5 Common Reasons Why You Might Owe Taxes This Year
Although most types of income are taxed, there are several reasons why you might owe the Internal Revenue Service, despite having money withheld from your paycheck all year. Explore some of the most common explanations for owing taxes and how you can avoid making underpayments in the future. Plus, find out what to do if your tax bill is exceptionally large and what payment options you have to get yourself out of tax debt with the IRS.
Even if you end up owing taxes, there are plenty of resources available to help you get back on track. To help you learn what to do every step of the way, this guide will cover the following topics:
- What Is Withholding Tax?
- 5 Reasons Why You Might Owe Taxes
- What Happens If I Don’t Pay My Taxes?
- What Happens If I Owe Too Much in Taxes?
- What Can I Do If I Owe Taxes?
- How Does Tax Reform Impact Withholding?
- How Do I Avoid Owing Taxes in the Future?
- Understand Your Tax Situation
To understand why you owe taxes this year, you need to know how income tax works. Most working Americans pay taxes to the federal government and their state government on their earnings each year. From a federal perspective, withholding tax is the amount taken out of your paycheck and paid directly to the government before you even see it. In most cases, you’ll pay a withholding tax for your state taxes as well, although there are a few states that don’t charge income tax.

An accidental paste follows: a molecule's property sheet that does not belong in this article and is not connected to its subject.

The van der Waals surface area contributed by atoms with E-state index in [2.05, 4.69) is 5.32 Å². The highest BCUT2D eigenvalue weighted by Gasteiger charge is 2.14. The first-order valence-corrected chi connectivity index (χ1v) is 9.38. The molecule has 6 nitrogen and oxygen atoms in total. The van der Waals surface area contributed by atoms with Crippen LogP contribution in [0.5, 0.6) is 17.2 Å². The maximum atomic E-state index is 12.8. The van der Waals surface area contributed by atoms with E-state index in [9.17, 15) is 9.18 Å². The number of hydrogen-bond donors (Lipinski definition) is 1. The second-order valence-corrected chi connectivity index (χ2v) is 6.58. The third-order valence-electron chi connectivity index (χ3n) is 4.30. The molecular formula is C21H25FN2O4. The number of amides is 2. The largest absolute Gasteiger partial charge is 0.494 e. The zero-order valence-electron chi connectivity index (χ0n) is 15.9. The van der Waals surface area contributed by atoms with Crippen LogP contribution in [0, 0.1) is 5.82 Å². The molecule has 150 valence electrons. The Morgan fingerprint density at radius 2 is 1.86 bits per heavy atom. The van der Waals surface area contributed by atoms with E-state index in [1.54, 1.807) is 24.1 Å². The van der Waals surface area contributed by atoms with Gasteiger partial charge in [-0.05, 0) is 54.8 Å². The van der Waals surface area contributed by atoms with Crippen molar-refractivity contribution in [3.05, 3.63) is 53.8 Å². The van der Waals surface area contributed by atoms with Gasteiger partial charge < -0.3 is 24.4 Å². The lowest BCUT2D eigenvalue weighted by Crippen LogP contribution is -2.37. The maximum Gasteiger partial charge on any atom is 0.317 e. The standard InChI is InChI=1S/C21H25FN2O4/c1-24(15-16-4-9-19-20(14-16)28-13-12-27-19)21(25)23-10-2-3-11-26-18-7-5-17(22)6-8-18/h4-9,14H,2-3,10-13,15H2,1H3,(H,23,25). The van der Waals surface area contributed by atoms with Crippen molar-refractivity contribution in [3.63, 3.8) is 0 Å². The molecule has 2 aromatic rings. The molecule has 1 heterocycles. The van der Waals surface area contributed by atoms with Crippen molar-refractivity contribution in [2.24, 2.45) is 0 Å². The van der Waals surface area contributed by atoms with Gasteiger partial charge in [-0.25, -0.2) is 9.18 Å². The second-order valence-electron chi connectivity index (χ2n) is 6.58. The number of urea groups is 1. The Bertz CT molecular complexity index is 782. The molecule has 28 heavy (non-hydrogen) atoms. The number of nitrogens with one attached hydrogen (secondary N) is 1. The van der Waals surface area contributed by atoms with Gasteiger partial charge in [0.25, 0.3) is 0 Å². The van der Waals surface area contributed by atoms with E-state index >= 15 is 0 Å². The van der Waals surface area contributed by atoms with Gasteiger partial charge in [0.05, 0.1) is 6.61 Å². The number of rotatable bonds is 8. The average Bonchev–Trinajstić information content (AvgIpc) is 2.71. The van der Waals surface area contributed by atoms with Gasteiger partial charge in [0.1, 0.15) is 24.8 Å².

Your employer will base the withholding amount on how much money you earn, as well as other important details you provide on your Form W-4. If you don’t fill out this form correctly, you could have too little taken out of your paycheck each pay period, ultimately resulting in underpaying your taxes.
Figuring out why you owe taxes is important so you can make sure it doesn’t happen again in the future. While everyone’s situation is unique, some common explanations can shed light on the problem. Here’s a look at five possible reasons for owing taxes.
Withholding Too Little From Your Paycheck
The amount taken out of your paycheck throughout the year is an estimate of what you’ll owe when it comes time to file your taxes. If you overpay, you’ll receive a tax refund. But if you don’t pay enough throughout the year, you’ll end up with a bill come tax season.
Related: How To Minimize Tax Debt
Failure To File
Another potential issue resulting in owed taxes is the failure to file them on time. Generally speaking, the annual due date for federal taxes is April 15 (May 17 in 2021). State tax due dates may vary. When you file late and don’t apply for an extension on time, you could incur late fees and interest that make your tax bill higher. If you’re wondering why you owe taxes this year, the reason might be because you submitted your tax return after the due date.